For over two decades, Brand has been nursery manager for Broken Arrow Nursery in Hamden, Connecticut, known for its rare and unusual woody plants. He is the former president of the American Rhododendron Society, past president of the Connecticut Butterfly Association, past President of Connecticut Nursery and Landscape Association (CNLA), and received the Young Nursery Professional Award from the New England Nursery Association.

He is an amateur naturalist with a strong interest in native plants and attracting wildlife to yards.

The fee for members is $15; nonmembers, $20

WILDFLOWERS ON THEHOLYOKE RANGE
Woodland wildflowers are everywhere, but so often we don’t really see them. Gain a better appreciation of spring wildflowers by taking a guided tour of wildflowers at the base of the Holyoke Range on June 4 from 9 until 11 a.m. The Kestrel Trust has organized the tour, to be led by Karen Searcy, University of Massachusetts professor and botanist. RSVP for meeting location to: office@kestreltrust.org.

TOVAH MARTIN IN GREENFIELD
Celebrated garden writer Tovah Martin will give a lecture and workshop on making terrariums at the Brandt House, 29 Highland Ave. in Greenfield on June 5 from 1 to 4 p.m.

The event is sponsored by the Greenfield Garden Club.

If you’d like to participate in the workshop, bring a glass terrarium and adornments. All other materials will be provided.

The lecture and workshop is $50; lecture only: $25.

For information and tickets, contact Jean Wall at 773-9069, or jeanwall1313@gmail.com.

SUNDERLAND CHURCH PLANT SALE
The Sunderland Congregational Church is having its annual plant and bake sale on June 4, from 9 a.m. to 2 p.m.

The sale will include annuals, perennials, and some small trees and bushes. The sale is to benefit the church, located at the corner of Routes 47 and 116. There will be parking at the rear of the church buildings.

Mickey Rathbun can be reached at foxglover8@gmail.com.
 

 

End of Summer Events in the Northampton Area

Here we are in the final weeks of summer in the Pioneer Valley - it seems to be going by quickly! The weather has been lovely and it has been a great summer so far. There are still some highlights to look forward to in August and September here in Northampton and the surrounding areas.

1. Tuesday, August 25th from 4-9:30 p.m. is our 25th Annual Transperformance presented by the Northampton Arts Council and held at Look Park. A fantastic events where local bands and performers cover songs based on a specific theme - this year the theme is "Look at the Movies".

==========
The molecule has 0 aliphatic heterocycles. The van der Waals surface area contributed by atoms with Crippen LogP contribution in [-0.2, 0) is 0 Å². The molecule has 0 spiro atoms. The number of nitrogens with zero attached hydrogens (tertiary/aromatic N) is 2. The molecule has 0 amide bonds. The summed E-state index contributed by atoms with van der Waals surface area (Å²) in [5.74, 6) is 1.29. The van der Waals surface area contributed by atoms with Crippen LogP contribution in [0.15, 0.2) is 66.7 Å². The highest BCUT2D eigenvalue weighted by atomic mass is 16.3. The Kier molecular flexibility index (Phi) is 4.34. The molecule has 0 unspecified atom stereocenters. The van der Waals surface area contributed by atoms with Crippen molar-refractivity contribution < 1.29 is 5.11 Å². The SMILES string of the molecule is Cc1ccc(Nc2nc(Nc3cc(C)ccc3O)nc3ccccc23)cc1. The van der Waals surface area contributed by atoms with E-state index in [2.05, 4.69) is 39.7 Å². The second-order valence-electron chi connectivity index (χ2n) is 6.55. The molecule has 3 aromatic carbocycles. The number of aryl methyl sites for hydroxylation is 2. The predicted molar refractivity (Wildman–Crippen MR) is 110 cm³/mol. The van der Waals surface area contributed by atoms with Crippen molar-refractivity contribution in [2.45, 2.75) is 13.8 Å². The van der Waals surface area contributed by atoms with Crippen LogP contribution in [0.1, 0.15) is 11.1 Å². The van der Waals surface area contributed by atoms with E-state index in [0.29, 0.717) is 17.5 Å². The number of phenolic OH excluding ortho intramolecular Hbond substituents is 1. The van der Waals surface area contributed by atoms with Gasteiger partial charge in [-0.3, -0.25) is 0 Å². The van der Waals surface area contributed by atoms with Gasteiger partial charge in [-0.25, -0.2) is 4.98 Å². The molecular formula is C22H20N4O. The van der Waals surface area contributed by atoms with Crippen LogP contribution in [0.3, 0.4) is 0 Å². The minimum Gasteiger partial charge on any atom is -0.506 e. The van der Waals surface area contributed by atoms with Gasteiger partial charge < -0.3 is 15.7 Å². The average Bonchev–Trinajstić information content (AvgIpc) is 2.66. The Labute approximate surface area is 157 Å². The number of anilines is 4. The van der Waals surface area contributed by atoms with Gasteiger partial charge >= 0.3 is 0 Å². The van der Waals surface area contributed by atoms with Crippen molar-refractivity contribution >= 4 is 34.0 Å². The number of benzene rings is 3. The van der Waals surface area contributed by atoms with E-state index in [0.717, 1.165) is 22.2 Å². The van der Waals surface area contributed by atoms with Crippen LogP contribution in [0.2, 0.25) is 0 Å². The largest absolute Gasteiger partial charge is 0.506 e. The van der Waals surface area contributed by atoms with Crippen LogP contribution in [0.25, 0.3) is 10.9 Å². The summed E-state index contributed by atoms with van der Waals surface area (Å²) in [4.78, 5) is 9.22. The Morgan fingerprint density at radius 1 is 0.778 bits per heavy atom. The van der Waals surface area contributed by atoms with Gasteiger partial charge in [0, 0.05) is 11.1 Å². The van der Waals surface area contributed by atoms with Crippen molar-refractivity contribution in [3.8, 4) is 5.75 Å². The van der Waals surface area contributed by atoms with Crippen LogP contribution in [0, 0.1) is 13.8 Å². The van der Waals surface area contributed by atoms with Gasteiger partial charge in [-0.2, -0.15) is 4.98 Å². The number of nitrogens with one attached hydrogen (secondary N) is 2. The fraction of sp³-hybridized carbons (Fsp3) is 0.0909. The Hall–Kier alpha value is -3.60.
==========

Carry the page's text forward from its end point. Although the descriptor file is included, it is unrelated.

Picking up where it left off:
2. August 27th - 30th is the 147th Annual Cummington Fair, in Cummington, MA. A traditional country fair with animals, shows, rides, great food all  nestled on the beautiful Cummington Fairgrounds.

 

3. The Three County Fair in Northampton is held annually over Labor Day weekend, September 4 - 7th. This is a much larger fair than the Cummington fair, held at the Fairgrounds in Northampton.

 

4. Jacob's Pillow Dance Festival in Becket MA in happening through August 30th, 2015.


For more information about summer events and festivals, check out this list at masslive.com

 

Maple Sugar Season Snafu!

One of the perks of living in Northampton and the Pioneer Valley, is the celebration of winter's end and spring's beginning that is earmarked, in part, by maple sugar season. This provides us Western MA folk with a post ski-season excuse to spend a weekend day driving through the picturesque Hilltowns to have pancakes and homemade maple syrup at one of the many sugarhouses which pepper the area. The very long and cold winter (which seems to be clinging on for dear life) has thrown local maple syrup producers and fans alike, a curveball this maple sugar season. The cold temps throughout March have created a shift in the freeze and thaw cycle necessary for "normal" sap production, as you can read about in the following Daily Hampshire Gazette article. Here's hoping that there is enough syrup produced so that we can all enjoy some sugarhouse fun!

Maple sugaring season comes at long last to Valley, as producers hope for best after long-delayed start

By LARRY PARNASS

Gazette Editor

Tuesday, March 31, 2015

 

WILLIAMSBURG — Easy does it. Now that maple sap is flowing, sugarers hope spring continues to play hide-and-seek in the Valley to salvage a sluggish season.

 

With night freezes and daytime thaws finally here, sugarers are making syrup, starting in earnest to boil at a time of year when they have sometimes been wrapping up.

 

At the Lawton Family Sugarhouse in Williamsburg, Bill Turner had produced just 11 gallons by Sunday. This time last year, the small family operation, founded by Deb Turner’s great-great-great grandfather George Lawton, was halfway to the 133.5 gallons it produced from trees on an adjoining sugarbush of 40 to 50 acres.

 

“From what I hear, we haven’t missed much,” Turner said. “Everybody’s in the same boat.” 

 

Unlike past years, when March has brought thaws, 2015 remained cold through the month. “This year it was more like an old-fashioned year,” Bill Turner said.

 

The depth of snow in the Hilltowns may help preserve sugaring conditions, several maple producers said this week in interviews beside their evaporators. Deep snow still on the ground at high elevations helps moderate rising daytime temperatures and preserve the freeze-and-thaw cycle maple producers need for a robust sap flow.